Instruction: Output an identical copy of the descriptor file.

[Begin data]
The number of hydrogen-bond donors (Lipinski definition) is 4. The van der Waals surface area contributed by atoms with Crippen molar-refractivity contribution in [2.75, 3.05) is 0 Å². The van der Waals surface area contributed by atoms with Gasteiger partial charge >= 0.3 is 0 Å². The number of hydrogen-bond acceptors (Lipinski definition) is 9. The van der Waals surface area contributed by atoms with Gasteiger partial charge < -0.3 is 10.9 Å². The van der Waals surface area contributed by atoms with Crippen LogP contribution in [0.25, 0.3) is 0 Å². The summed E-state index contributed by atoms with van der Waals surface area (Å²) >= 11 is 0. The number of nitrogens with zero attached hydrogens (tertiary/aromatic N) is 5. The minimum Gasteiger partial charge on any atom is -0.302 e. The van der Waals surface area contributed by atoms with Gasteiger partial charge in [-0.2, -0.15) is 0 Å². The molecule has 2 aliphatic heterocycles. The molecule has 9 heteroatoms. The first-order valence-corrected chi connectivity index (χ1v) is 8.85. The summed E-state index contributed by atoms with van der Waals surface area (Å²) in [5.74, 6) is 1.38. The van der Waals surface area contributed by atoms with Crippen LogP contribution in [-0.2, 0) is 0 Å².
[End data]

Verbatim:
The number of hydrogen-bond donors (Lipinski definition) is 4. The van der Waals surface area contributed by atoms with Crippen molar-refractivity contribution in [2.75, 3.05) is 0 Å². The van der Waals surface area contributed by atoms with Gasteiger partial charge >= 0.3 is 0 Å². The number of hydrogen-bond acceptors (Lipinski definition) is 9. The van der Waals surface area contributed by atoms with Gasteiger partial charge < -0.3 is 10.9 Å². The van der Waals surface area contributed by atoms with Crippen LogP contribution in [0.25, 0.3) is 0 Å². The summed E-state index contributed by atoms with van der Waals surface area (Å²) >= 11 is 0. The number of nitrogens with zero attached hydrogens (tertiary/aromatic N) is 5. The minimum Gasteiger partial charge on any atom is -0.302 e. The van der Waals surface area contributed by atoms with Gasteiger partial charge in [-0.2, -0.15) is 0 Å². The molecule has 2 aliphatic heterocycles. The molecule has 9 heteroatoms. The first-order valence-corrected chi connectivity index (χ1v) is 8.85. The summed E-state index contributed by atoms with van der Waals surface area (Å²) in [5.74, 6) is 1.38. The van der Waals surface area contributed by atoms with Crippen LogP contribution in [-0.2, 0) is 0 Å².